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A More Standardized Method for Imaging and Measuring Drosophila Thorax Length Using ImageJ   

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Abstract

Thorax measurements are important metrics of Drosophila fitness and are often correlated with key life-history traits, such as lifespan and fecundity. Therefore, thorax length is a widely used measure in studies of genetic variation and plasticity in response to environmental alterations. However, the lack of fixed landmarks means that thorax measurements can sometimes be inconsistent and highly variable. Here, we outline a dorsal bristle-guided method of thorax measurements, which we could use to draw a reliable and repeatable line from the thorax scutellum to the anterior thorax edge. We analyzed and compared this bristle-guided marker method to a non-landmark-based thorax measurement in a set of measures of female and male D. melanogaster. We found that the bristle-guided method exhibited significantly less variation between technical replicates than the non-landmark-based measure.

Keywords: Thorax, Drosophila, Morphometrics, Measurements, Phenotypic plasticity

Background

Thorax measurements in Drosophila melanogaster are an important and widely used metric in studies of life history, plasticity, and heritability (e.g., Imasheva et al., 1999; Bergland et al., 2008; Lafuente et al., 2018). This is due to the well-established relationship between thorax size and metrics of fitness, such as fecundity and lifespan (Hasson et al., 1992). Conventional thorax measurements in many studies choose to measure from the tip of the scutellum to the edge of the thorax. However, unlike for other sets of morphometric measurements (e.g., those made on the wings, in which the veins and vein junctions make clear anchor points and landmarks), the thorax provides fewer obvious fixed and identifiable edge points. This can make thorax measurements more challenging and potentially unstandardized across different studies. For example, the angle of measurements may be arbitrary, which can introduce high variation between replicated measurements. Here, we outline a protocol for making consistent thorax length measurements based upon a fixed bristle point situated at the anterior end of the thorax when viewed laterally. This fixed point allows for a repeatable angle to be drawn from the scutellum, thereby significantly improving the consistency across replicated measurements when compared to a non-landmark-guided approach.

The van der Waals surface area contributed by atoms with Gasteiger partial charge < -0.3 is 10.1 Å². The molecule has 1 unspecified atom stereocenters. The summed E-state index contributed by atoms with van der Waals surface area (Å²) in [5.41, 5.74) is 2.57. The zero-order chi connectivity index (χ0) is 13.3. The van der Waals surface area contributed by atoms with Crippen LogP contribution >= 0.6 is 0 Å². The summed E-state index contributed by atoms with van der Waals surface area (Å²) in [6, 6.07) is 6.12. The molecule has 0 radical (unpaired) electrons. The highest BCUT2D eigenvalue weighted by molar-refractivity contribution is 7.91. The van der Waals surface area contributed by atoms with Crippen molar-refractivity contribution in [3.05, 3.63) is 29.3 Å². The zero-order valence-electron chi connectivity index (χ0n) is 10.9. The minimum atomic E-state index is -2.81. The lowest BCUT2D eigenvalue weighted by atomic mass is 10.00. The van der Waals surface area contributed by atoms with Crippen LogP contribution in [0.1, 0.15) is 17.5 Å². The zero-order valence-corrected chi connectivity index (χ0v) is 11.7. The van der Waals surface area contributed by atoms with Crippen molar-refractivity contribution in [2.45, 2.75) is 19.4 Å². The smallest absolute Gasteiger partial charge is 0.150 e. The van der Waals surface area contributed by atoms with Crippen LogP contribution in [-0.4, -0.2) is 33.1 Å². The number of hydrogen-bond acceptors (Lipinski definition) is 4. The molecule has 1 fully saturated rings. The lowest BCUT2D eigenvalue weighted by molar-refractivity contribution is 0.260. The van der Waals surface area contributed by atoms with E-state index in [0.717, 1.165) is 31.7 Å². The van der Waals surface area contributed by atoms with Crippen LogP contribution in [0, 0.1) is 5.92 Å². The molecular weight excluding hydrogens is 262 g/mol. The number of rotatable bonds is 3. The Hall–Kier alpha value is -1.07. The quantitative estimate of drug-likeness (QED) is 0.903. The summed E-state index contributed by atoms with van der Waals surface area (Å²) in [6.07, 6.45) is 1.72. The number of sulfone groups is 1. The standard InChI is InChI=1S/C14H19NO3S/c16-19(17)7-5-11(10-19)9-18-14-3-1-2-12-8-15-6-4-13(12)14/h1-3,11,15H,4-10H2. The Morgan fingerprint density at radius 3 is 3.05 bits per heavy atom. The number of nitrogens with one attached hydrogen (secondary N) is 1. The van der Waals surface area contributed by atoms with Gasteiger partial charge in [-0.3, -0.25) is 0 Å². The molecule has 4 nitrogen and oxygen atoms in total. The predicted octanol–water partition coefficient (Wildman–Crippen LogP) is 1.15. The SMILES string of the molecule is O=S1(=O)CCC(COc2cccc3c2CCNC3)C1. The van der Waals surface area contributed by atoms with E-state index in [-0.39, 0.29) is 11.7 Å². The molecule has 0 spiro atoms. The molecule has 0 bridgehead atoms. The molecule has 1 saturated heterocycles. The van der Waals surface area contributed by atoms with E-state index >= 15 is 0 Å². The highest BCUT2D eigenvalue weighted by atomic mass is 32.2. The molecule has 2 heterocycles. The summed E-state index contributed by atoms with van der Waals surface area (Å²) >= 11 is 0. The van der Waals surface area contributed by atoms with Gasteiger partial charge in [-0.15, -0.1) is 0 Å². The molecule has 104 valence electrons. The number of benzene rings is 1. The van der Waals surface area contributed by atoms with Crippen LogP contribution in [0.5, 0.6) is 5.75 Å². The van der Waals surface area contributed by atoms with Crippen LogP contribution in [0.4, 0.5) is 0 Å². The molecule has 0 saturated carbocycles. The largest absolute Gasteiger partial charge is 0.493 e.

Materials and Reagents

  1. Slides (clear glass ground edges, 25.4 × 76.2 mm, 1-1.2 mm thick) (Thermo Fisher, catalog number: 7101)

  2. Pipette Tips (20 µl Bevelled TipOne® Filter Tip, sterile) (Starlab, catalog number: S1120-1810)

  3. Drosophila melanogaster

    We used the wild-type Dahomey strain in this protocol, originating from a population collected in West Africa in the 1970s (Puijk and De Jong, 1972).

Equipment

  1. Camera (GT Vision, GXCAM HiChrome-S)

  2. Dissection Microscope (Leica, model: MZ 7.5)

  3. Superglue (Fix All Crystal) (Soudal, catalog number: DoP 230212)

  4. Forceps (Watkins and Doncaster No. 5 superfine stainless steel)

  5. 1 mm graticule

  6. Computer (Mac or PC)

Software

  1. ImageJ (version 1.53 at time of writing, https://imagej.nih.gov/ij/index.html)